The contrast between the bright flower and the dark background illustrates something that I recently read about photography while trying to get a better understanding of histograms. Each f-stop on the camera allows twice as much light as the next higher f-stop number. The human eye can handle the contrast of light that is equivalent to a range of about 8 f-stops, but a camera image can capture a range of only about 5 f-stops.
Consequently, in many scenes there is a range of brightness or darker areas that the eye sees, but which the camera will record as blackness or white-out. In today's photo, the background was not as dark as it appears in this photo, but I obviously set the exposure to capture the light on the flower and allow the background to be darker in the image than it was in reality. I like the effect of highlighting the subject of the photo.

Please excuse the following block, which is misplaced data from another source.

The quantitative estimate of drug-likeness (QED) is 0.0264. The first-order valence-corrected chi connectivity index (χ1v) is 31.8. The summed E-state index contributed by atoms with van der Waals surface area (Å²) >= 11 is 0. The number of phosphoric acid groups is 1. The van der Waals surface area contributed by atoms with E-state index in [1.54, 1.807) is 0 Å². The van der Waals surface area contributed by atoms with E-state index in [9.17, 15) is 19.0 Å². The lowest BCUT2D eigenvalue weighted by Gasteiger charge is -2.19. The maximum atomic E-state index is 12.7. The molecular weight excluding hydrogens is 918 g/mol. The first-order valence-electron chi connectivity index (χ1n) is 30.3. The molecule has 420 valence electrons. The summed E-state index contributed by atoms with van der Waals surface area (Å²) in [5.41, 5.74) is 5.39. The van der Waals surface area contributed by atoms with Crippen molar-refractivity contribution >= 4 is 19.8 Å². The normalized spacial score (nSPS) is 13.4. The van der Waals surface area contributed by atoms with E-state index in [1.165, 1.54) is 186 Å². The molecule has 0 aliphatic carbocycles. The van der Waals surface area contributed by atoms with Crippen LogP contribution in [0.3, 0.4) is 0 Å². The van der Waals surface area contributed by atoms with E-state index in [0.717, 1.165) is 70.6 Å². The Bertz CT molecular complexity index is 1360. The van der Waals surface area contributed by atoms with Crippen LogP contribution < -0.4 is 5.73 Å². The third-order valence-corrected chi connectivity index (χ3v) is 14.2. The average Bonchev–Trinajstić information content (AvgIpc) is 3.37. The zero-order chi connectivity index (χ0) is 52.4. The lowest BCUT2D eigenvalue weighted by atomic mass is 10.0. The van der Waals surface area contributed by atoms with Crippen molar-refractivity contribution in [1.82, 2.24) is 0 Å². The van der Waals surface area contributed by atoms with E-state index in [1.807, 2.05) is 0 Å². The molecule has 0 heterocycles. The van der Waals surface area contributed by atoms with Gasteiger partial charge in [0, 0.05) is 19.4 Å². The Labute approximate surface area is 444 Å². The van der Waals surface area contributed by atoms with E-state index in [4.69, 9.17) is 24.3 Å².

It is essential to set the exposure manually or to use a "spot meter" for a photo such as this, rather than relying on the camera's automatic exposure. The automatic exposure will often result in a setting that averages the light for the dark and light areas of a high contrast photo, which will cause the brighter subject to be washed out.
This week we are showing photos of Chicago on our on our Viva la Voyage travel photo site.